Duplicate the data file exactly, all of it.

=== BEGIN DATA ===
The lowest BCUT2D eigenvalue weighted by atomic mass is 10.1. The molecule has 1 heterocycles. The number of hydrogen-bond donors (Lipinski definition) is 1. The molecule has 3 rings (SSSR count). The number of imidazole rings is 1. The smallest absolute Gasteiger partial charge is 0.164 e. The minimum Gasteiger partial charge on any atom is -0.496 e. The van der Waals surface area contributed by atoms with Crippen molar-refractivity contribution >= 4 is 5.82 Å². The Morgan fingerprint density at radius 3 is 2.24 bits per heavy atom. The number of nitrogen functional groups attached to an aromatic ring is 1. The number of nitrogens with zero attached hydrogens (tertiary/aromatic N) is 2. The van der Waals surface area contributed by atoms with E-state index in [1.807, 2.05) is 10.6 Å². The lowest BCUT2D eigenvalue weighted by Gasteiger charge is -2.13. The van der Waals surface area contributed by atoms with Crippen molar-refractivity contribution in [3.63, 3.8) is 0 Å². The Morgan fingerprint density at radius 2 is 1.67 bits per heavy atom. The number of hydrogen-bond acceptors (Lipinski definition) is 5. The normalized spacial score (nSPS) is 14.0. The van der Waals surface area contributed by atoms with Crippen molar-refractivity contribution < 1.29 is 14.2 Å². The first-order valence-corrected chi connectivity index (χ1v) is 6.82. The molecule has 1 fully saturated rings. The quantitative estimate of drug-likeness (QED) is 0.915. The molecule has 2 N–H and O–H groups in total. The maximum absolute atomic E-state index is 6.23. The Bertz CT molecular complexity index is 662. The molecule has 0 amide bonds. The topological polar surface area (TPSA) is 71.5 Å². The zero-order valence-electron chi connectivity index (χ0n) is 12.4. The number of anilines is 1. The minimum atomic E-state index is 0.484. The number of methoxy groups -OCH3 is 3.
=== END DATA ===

The lowest BCUT2D eigenvalue weighted by atomic mass is 10.1. The molecule has 1 heterocycles. The number of hydrogen-bond donors (Lipinski definition) is 1. The molecule has 3 rings (SSSR count). The number of imidazole rings is 1. The smallest absolute Gasteiger partial charge is 0.164 e. The minimum Gasteiger partial charge on any atom is -0.496 e. The van der Waals surface area contributed by atoms with Crippen molar-refractivity contribution >= 4 is 5.82 Å². The Morgan fingerprint density at radius 3 is 2.24 bits per heavy atom. The number of nitrogen functional groups attached to an aromatic ring is 1. The number of nitrogens with zero attached hydrogens (tertiary/aromatic N) is 2. The van der Waals surface area contributed by atoms with E-state index in [1.807, 2.05) is 10.6 Å². The lowest BCUT2D eigenvalue weighted by Gasteiger charge is -2.13. The van der Waals surface area contributed by atoms with Crippen molar-refractivity contribution in [3.63, 3.8) is 0 Å². The Morgan fingerprint density at radius 2 is 1.67 bits per heavy atom. The number of hydrogen-bond acceptors (Lipinski definition) is 5. The normalized spacial score (nSPS) is 14.0. The van der Waals surface area contributed by atoms with Crippen molar-refractivity contribution < 1.29 is 14.2 Å². The first-order valence-corrected chi connectivity index (χ1v) is 6.82. The molecule has 1 fully saturated rings. The quantitative estimate of drug-likeness (QED) is 0.915. The molecule has 2 N–H and O–H groups in total. The maximum absolute atomic E-state index is 6.23. The Bertz CT molecular complexity index is 662. The molecule has 0 amide bonds. The topological polar surface area (TPSA) is 71.5 Å². The zero-order valence-electron chi connectivity index (χ0n) is 12.4. The number of anilines is 1. The minimum atomic E-state index is 0.484. The number of methoxy groups -OCH3 is 3.